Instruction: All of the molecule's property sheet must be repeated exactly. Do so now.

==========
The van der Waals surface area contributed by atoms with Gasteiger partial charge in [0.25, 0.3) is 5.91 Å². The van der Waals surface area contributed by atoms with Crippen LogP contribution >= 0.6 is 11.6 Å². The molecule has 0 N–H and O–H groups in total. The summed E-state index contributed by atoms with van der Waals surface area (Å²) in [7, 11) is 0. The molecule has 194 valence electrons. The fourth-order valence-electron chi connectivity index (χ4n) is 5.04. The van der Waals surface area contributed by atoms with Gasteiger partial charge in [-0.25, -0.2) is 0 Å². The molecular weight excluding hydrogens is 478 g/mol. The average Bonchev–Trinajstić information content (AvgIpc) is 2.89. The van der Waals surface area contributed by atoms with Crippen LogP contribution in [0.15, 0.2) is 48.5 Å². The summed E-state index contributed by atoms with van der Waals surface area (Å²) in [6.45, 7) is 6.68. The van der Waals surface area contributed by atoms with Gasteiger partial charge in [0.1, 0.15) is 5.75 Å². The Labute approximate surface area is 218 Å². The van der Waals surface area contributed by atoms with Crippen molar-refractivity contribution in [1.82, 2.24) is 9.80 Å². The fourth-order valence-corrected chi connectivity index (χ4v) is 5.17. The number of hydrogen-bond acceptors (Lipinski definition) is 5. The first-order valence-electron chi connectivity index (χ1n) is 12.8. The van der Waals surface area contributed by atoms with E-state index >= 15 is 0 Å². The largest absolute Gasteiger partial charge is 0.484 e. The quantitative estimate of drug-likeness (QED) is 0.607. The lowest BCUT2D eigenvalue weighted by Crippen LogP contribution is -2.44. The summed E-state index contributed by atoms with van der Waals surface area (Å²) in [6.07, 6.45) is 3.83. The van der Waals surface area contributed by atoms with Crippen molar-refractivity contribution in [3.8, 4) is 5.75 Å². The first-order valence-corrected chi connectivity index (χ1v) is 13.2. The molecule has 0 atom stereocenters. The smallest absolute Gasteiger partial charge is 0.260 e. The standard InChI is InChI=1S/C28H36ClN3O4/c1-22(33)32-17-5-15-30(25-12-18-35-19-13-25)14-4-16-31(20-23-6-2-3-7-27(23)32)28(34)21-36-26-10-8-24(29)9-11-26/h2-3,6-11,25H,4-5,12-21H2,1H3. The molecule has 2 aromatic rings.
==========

The van der Waals surface area contributed by atoms with Gasteiger partial charge in [0.25, 0.3) is 5.91 Å². The van der Waals surface area contributed by atoms with Crippen LogP contribution >= 0.6 is 11.6 Å². The molecule has 0 N–H and O–H groups in total. The summed E-state index contributed by atoms with van der Waals surface area (Å²) in [7, 11) is 0. The molecule has 194 valence electrons. The fourth-order valence-electron chi connectivity index (χ4n) is 5.04. The van der Waals surface area contributed by atoms with Gasteiger partial charge in [-0.25, -0.2) is 0 Å². The molecular weight excluding hydrogens is 478 g/mol. The average Bonchev–Trinajstić information content (AvgIpc) is 2.89. The van der Waals surface area contributed by atoms with Crippen LogP contribution in [0.15, 0.2) is 48.5 Å². The summed E-state index contributed by atoms with van der Waals surface area (Å²) in [6.45, 7) is 6.68. The van der Waals surface area contributed by atoms with Gasteiger partial charge in [0.1, 0.15) is 5.75 Å². The Labute approximate surface area is 218 Å². The van der Waals surface area contributed by atoms with Crippen molar-refractivity contribution in [1.82, 2.24) is 9.80 Å². The fourth-order valence-corrected chi connectivity index (χ4v) is 5.17. The number of hydrogen-bond acceptors (Lipinski definition) is 5. The first-order valence-electron chi connectivity index (χ1n) is 12.8. The van der Waals surface area contributed by atoms with E-state index >= 15 is 0 Å². The largest absolute Gasteiger partial charge is 0.484 e. The quantitative estimate of drug-likeness (QED) is 0.607. The lowest BCUT2D eigenvalue weighted by Crippen LogP contribution is -2.44. The summed E-state index contributed by atoms with van der Waals surface area (Å²) in [6.07, 6.45) is 3.83. The van der Waals surface area contributed by atoms with Crippen molar-refractivity contribution in [3.8, 4) is 5.75 Å². The first-order valence-corrected chi connectivity index (χ1v) is 13.2. The molecule has 0 atom stereocenters. The smallest absolute Gasteiger partial charge is 0.260 e. The standard InChI is InChI=1S/C28H36ClN3O4/c1-22(33)32-17-5-15-30(25-12-18-35-19-13-25)14-4-16-31(20-23-6-2-3-7-27(23)32)28(34)21-36-26-10-8-24(29)9-11-26/h2-3,6-11,25H,4-5,12-21H2,1H3. The molecule has 2 aromatic rings.